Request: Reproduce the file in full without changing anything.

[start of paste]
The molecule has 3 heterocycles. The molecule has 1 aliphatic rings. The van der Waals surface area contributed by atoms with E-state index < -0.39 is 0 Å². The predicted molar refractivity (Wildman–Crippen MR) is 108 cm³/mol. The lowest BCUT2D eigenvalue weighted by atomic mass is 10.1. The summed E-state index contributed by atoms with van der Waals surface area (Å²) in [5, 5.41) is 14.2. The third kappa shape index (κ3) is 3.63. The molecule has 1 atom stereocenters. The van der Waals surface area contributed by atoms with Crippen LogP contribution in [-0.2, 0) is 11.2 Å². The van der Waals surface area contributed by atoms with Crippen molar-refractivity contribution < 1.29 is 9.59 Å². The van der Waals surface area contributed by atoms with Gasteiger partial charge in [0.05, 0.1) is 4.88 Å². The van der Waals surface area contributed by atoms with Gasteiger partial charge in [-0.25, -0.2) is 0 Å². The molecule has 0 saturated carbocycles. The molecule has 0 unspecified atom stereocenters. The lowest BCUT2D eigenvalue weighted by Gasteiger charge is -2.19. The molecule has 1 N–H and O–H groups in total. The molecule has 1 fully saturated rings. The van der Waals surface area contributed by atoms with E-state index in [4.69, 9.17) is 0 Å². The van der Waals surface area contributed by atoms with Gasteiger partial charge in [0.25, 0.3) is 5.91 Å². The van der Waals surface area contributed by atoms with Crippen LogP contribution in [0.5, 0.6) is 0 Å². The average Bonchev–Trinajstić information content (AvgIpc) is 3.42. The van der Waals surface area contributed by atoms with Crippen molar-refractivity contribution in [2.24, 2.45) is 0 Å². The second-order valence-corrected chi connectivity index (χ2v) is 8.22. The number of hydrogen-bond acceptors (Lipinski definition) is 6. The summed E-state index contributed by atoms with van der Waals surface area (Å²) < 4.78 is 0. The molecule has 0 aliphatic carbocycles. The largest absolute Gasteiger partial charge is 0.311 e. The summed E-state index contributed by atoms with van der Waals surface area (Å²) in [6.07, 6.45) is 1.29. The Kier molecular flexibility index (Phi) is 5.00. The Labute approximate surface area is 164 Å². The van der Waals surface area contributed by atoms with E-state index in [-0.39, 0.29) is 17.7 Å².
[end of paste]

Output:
The molecule has 3 heterocycles. The molecule has 1 aliphatic rings. The van der Waals surface area contributed by atoms with E-state index < -0.39 is 0 Å². The predicted molar refractivity (Wildman–Crippen MR) is 108 cm³/mol. The lowest BCUT2D eigenvalue weighted by atomic mass is 10.1. The summed E-state index contributed by atoms with van der Waals surface area (Å²) in [5, 5.41) is 14.2. The third kappa shape index (κ3) is 3.63. The molecule has 1 atom stereocenters. The van der Waals surface area contributed by atoms with Crippen LogP contribution in [-0.2, 0) is 11.2 Å². The van der Waals surface area contributed by atoms with Crippen molar-refractivity contribution < 1.29 is 9.59 Å². The van der Waals surface area contributed by atoms with Gasteiger partial charge in [0.05, 0.1) is 4.88 Å². The van der Waals surface area contributed by atoms with Gasteiger partial charge in [-0.25, -0.2) is 0 Å². The molecule has 0 saturated carbocycles. The molecule has 0 unspecified atom stereocenters. The lowest BCUT2D eigenvalue weighted by Gasteiger charge is -2.19. The molecule has 1 N–H and O–H groups in total. The molecule has 1 fully saturated rings. The van der Waals surface area contributed by atoms with E-state index in [4.69, 9.17) is 0 Å². The van der Waals surface area contributed by atoms with Gasteiger partial charge in [0.25, 0.3) is 5.91 Å². The van der Waals surface area contributed by atoms with Crippen LogP contribution in [0.5, 0.6) is 0 Å². The average Bonchev–Trinajstić information content (AvgIpc) is 3.42. The van der Waals surface area contributed by atoms with Crippen molar-refractivity contribution in [2.24, 2.45) is 0 Å². The second-order valence-corrected chi connectivity index (χ2v) is 8.22. The number of hydrogen-bond acceptors (Lipinski definition) is 6. The summed E-state index contributed by atoms with van der Waals surface area (Å²) < 4.78 is 0. The molecule has 0 aliphatic carbocycles. The largest absolute Gasteiger partial charge is 0.311 e. The summed E-state index contributed by atoms with van der Waals surface area (Å²) in [6.07, 6.45) is 1.29. The Kier molecular flexibility index (Phi) is 5.00. The Labute approximate surface area is 164 Å². The van der Waals surface area contributed by atoms with E-state index in [-0.39, 0.29) is 17.7 Å².